Stylized homage to the spy films of a bygone era? Merciless James Bond spoof? In truth, Kingsman: The Secret Service falls somewhere in between.

Starring Colin Firth in his least Colin Firth-y role to date, Kingsman introduces us to a world of exploding heads, rage inducing drugs, spy schools, and promiscuous princesses – all presented in an extravagantly over the top fashion.

The plot follows young chav Eggsy (Taron Egerton), as he’s recruited to try out for an opening in the suave, sophisticated, suit clad band of secret agents known as the Kingsmen. Harry Hart (codenamed Galahad and played by the aforementioned Firth) acts as his mentor, while also trying to stave off an imminent threat to the planet posed by mega villain Richmond Valentine (Samuel L. Jackson).

Valentine, flanked by sexy but lethal henchwoman Gazelle (Sofia Boutella), is one of the strongest aspects of the film. Jackson’s performance strikes a balance between sinister and humorous, making Richmond Valentine one of the best villains of the last year, and one of the most astute parodies since Dr Evil.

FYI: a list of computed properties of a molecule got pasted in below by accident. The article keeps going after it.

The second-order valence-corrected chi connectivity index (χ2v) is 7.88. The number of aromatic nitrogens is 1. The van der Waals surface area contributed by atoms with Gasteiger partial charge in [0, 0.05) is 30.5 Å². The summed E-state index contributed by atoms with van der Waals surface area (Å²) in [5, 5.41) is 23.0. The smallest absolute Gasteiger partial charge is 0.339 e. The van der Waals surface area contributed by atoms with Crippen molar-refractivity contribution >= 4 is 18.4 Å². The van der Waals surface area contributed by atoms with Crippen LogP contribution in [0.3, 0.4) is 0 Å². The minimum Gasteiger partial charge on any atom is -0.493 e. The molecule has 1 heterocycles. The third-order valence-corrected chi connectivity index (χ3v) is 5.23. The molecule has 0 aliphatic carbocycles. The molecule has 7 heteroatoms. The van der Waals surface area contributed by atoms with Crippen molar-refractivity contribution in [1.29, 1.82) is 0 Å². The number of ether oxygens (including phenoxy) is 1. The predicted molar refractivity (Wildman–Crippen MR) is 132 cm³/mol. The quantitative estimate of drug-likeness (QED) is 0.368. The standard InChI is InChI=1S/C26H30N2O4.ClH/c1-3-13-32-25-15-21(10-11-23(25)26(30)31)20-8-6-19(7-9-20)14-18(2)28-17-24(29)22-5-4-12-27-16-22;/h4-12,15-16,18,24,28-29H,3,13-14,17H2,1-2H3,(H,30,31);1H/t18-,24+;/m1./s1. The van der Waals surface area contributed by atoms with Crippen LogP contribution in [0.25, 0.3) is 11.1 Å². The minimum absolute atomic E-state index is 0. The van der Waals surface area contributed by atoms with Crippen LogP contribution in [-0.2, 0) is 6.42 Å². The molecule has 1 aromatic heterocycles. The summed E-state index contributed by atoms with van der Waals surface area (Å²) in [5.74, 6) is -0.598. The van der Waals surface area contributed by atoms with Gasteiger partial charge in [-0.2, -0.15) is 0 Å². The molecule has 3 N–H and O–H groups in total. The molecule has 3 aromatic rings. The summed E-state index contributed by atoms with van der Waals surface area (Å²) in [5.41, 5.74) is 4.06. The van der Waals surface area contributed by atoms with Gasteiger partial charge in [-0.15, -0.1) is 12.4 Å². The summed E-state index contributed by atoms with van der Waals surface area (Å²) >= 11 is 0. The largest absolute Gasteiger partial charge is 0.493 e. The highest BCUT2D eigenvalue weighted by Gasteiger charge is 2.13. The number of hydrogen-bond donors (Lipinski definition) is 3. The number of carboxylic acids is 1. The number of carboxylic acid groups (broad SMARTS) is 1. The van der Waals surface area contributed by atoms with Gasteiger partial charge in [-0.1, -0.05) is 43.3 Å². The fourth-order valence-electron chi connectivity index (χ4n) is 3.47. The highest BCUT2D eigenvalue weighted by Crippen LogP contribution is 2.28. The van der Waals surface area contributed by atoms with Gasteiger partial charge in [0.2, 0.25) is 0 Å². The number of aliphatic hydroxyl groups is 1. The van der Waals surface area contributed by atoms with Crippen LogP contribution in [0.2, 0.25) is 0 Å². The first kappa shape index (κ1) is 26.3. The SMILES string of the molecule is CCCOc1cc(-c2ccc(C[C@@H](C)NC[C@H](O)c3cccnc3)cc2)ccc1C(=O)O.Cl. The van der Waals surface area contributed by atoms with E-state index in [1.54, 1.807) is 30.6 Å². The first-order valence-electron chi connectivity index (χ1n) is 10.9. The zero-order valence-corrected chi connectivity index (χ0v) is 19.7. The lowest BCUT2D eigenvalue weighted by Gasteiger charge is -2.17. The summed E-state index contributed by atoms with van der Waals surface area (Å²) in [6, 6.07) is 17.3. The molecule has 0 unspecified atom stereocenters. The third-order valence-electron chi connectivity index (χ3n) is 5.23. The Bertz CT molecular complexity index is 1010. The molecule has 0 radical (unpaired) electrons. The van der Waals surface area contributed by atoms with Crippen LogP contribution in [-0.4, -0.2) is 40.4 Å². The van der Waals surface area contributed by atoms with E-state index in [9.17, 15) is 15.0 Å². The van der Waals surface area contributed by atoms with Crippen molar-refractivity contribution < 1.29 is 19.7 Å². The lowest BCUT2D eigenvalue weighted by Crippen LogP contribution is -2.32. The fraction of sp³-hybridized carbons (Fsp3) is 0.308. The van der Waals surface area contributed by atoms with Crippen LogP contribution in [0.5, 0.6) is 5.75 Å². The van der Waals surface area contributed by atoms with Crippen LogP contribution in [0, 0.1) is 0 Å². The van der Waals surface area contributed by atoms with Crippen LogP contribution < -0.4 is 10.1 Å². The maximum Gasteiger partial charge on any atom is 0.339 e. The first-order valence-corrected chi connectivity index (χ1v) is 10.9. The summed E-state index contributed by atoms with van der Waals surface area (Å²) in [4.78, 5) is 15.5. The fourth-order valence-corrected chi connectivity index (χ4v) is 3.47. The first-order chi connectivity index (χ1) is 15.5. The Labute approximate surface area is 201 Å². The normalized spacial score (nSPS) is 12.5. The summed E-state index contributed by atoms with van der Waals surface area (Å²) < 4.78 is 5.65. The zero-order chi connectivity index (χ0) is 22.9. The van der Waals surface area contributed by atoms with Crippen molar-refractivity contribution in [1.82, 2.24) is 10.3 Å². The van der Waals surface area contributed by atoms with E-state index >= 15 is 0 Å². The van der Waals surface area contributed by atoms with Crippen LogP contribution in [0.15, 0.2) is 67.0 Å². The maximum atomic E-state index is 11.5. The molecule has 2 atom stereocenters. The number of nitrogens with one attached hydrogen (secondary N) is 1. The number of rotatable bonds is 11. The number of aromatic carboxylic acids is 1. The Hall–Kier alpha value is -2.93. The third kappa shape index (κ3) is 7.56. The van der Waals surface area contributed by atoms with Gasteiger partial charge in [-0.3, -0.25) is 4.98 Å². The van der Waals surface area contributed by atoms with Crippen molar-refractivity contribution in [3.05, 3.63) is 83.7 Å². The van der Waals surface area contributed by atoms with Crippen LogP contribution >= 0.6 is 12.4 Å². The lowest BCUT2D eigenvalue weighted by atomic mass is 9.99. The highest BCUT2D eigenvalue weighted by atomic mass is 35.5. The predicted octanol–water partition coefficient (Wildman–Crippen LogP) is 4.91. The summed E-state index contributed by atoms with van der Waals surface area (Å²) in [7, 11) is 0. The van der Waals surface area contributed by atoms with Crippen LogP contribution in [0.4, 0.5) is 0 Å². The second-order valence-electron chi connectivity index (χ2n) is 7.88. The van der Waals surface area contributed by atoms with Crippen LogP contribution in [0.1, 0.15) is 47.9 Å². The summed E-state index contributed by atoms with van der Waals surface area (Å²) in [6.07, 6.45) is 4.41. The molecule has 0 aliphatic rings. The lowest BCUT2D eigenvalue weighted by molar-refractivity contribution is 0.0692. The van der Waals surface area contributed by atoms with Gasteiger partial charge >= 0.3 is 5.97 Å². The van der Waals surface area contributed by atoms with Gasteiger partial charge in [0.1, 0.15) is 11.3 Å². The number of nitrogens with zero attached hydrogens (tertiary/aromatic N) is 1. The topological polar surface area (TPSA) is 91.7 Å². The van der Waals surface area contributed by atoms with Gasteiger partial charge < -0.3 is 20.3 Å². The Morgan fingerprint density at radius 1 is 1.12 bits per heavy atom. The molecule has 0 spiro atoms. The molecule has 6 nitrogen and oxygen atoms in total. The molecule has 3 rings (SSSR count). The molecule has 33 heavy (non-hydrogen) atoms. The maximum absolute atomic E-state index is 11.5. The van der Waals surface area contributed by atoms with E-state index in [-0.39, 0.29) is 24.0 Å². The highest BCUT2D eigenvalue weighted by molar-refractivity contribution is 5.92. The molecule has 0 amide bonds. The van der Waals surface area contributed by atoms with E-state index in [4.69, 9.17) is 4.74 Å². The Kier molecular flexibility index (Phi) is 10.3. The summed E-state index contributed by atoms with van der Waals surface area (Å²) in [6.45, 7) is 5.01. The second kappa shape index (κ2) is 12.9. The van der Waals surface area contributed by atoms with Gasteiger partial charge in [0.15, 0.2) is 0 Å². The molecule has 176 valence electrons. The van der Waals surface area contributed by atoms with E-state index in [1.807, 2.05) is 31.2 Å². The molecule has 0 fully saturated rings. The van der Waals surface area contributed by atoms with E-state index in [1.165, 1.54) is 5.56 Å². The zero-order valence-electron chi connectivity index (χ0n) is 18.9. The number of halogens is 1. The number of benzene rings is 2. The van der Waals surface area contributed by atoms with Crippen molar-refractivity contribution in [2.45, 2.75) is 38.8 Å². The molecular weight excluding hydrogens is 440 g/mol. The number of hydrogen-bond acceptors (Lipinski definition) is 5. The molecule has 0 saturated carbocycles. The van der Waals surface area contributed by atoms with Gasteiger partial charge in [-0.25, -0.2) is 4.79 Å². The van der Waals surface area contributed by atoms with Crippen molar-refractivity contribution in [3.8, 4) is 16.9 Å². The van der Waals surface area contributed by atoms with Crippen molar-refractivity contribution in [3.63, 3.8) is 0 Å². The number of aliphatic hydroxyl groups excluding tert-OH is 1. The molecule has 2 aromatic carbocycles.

Director Matthew Vaughn brings similar flair and style to Kingsman as he did to Kickass, and the movie contains enough brawling, blood, and badassery to satisfy any fighting fiend, though some viewers may be put off by some of the more absurd elements of the action.

The film’s major problem stems from its assumption the audience is familiar with the spy films it draws so heavily on, but, provided you’re in on the joke, Kingsman: The Secret Service provides a good bit of fun.

Originally published in Curieux Issue 2, 2015.